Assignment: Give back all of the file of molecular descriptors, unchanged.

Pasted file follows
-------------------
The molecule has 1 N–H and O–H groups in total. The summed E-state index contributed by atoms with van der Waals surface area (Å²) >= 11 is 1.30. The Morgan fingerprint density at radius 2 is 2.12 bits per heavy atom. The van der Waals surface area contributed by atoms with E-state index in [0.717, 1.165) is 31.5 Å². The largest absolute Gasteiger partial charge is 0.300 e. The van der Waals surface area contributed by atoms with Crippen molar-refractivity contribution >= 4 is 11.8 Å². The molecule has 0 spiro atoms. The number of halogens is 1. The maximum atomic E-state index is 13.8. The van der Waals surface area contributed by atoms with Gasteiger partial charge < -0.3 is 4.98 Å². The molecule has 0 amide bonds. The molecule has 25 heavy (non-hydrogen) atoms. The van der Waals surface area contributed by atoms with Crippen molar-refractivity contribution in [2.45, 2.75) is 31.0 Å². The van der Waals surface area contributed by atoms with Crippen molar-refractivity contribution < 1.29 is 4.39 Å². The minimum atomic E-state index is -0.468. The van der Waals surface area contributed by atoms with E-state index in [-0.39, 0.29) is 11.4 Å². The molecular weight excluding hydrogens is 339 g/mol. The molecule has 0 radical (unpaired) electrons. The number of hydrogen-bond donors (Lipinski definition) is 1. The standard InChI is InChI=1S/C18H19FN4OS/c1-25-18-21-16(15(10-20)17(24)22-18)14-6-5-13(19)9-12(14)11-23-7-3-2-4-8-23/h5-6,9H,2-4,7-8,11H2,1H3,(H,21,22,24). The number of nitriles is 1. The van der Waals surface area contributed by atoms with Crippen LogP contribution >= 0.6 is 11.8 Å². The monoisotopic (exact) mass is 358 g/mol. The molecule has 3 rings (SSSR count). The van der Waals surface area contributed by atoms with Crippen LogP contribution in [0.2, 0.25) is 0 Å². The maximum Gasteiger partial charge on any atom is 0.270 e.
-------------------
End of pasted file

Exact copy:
The molecule has 1 N–H and O–H groups in total. The summed E-state index contributed by atoms with van der Waals surface area (Å²) >= 11 is 1.30. The Morgan fingerprint density at radius 2 is 2.12 bits per heavy atom. The van der Waals surface area contributed by atoms with E-state index in [0.717, 1.165) is 31.5 Å². The largest absolute Gasteiger partial charge is 0.300 e. The van der Waals surface area contributed by atoms with Crippen molar-refractivity contribution >= 4 is 11.8 Å². The molecule has 0 spiro atoms. The number of halogens is 1. The maximum atomic E-state index is 13.8. The van der Waals surface area contributed by atoms with Gasteiger partial charge < -0.3 is 4.98 Å². The molecule has 0 amide bonds. The molecule has 25 heavy (non-hydrogen) atoms. The van der Waals surface area contributed by atoms with Crippen molar-refractivity contribution in [2.45, 2.75) is 31.0 Å². The van der Waals surface area contributed by atoms with Crippen molar-refractivity contribution < 1.29 is 4.39 Å². The minimum atomic E-state index is -0.468. The van der Waals surface area contributed by atoms with E-state index in [-0.39, 0.29) is 11.4 Å². The molecular weight excluding hydrogens is 339 g/mol. The molecule has 0 radical (unpaired) electrons. The number of hydrogen-bond donors (Lipinski definition) is 1. The standard InChI is InChI=1S/C18H19FN4OS/c1-25-18-21-16(15(10-20)17(24)22-18)14-6-5-13(19)9-12(14)11-23-7-3-2-4-8-23/h5-6,9H,2-4,7-8,11H2,1H3,(H,21,22,24). The number of nitriles is 1. The van der Waals surface area contributed by atoms with Crippen LogP contribution >= 0.6 is 11.8 Å². The monoisotopic (exact) mass is 358 g/mol. The molecule has 3 rings (SSSR count). The van der Waals surface area contributed by atoms with Crippen LogP contribution in [0.2, 0.25) is 0 Å². The maximum Gasteiger partial charge on any atom is 0.270 e.